Over the past 20 seasons, NFL fans have been treated to the likes of Tom Brady, Drew Brees, Peyton Manning and Aaron Rodgers regularly gracing their television screens on any given Sunday.
The talent of such a group of quarterbacks is undeniable, with 10 Super Bowl victories between the quartet, as well as countless NFL records set, broken and set again.
While age may be just a number in some aspects of life, that’s not the case for professional athletes, as much as Tom Brady would like you to think so. Brady, the oldest quarterback in the league, turned 42 earlier in August. Brees is right behind him at age 40, with several other stars including Aaron Rodgers in their late thirties.
The harsh reality is that many of these quarterbacks will be out of the league within a few years – possibly even sooner than anticipated after the retirement of Indianapolis Colts quarterback Andrew Luck at the age of 29.
According to Brees, though, the league will be left in good hands.
Antonio Brown is continuing his battle against the NFL over new rules that prohibit him from using his helmet of choice after a study revealed older equipment that has been deemed unsafe by the league.
Several other high-profile players, including Aaron Rodgers and Tom Brady, have come out in semi-support of Brown’s movement. Both quarterbacks stated displeasure with having to veer from their preferred gear but have ultimately complied with the NFL’s new guidelines thus far.
Recently, another star signal-caller expressed some distaste for his new helmet – but mostly just because of how it makes him look.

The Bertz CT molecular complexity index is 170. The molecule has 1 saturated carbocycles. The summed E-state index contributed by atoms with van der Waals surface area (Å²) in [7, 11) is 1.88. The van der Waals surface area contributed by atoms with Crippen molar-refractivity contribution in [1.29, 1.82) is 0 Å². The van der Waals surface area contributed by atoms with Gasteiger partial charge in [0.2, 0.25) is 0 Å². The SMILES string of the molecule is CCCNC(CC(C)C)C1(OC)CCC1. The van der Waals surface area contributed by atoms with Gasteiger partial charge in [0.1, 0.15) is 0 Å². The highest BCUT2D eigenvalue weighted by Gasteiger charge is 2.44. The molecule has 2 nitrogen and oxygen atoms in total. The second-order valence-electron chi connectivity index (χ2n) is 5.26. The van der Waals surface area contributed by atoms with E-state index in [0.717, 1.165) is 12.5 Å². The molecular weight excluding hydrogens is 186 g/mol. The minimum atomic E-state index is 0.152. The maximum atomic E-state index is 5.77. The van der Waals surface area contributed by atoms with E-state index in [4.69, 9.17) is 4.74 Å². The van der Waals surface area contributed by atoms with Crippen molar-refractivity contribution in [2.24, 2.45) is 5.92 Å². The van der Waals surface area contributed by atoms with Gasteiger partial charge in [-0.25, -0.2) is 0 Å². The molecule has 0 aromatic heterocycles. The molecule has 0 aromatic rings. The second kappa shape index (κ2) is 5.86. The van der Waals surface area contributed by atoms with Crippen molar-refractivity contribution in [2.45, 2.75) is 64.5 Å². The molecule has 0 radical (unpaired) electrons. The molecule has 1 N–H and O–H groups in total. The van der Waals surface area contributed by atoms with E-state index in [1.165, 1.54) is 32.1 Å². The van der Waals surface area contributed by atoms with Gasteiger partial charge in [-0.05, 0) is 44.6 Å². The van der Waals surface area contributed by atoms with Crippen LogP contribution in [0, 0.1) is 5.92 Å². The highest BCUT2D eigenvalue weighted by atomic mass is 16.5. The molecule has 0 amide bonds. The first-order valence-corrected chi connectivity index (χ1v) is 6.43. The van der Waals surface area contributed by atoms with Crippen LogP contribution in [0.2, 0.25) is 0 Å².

New Orleans Pelicans lottery pick Zion Williamson is making the rounds in his new city.
The No. 1 overall selection took in Saints training camp from the sidelines as the team prepares for the upcoming season. Williamson was clad in Pelicans gear, lest anyone not recognize the 6-foot-7 power forward.
Williamson was seen smiling and laughing while he watched the team practice.
The full 2019 NFL schedule was released to the public on Wednesday night and some teams aren’t thrilled with the hand they’ve been dealt for the upcoming season.
Most notably, the New Orleans Saints, Oakland Raiders and Philadelphia Eagles have the most difficult schedules, according to NFL Network analysts.
The most difficult part of the Saints’ season, says Maurice Jones-Drew, will be the first four weeks, putting pressure on the team to start strong – otherwise, their hopes of making the playoffs could be crushed from the get-go.
As fans of the New Orleans Saints know all too well, one flag – or a flag not thrown – can completely alter the course of a season.
By now everyone has seen or heard about the blown call during the NFC championship game between those Saints and the Super Bowl-bound Los Angeles Rams. The NFL has admitted that the refs made a mistake and subsequently fined Rams defender Nickell Robey-Coleman for targeting on the play.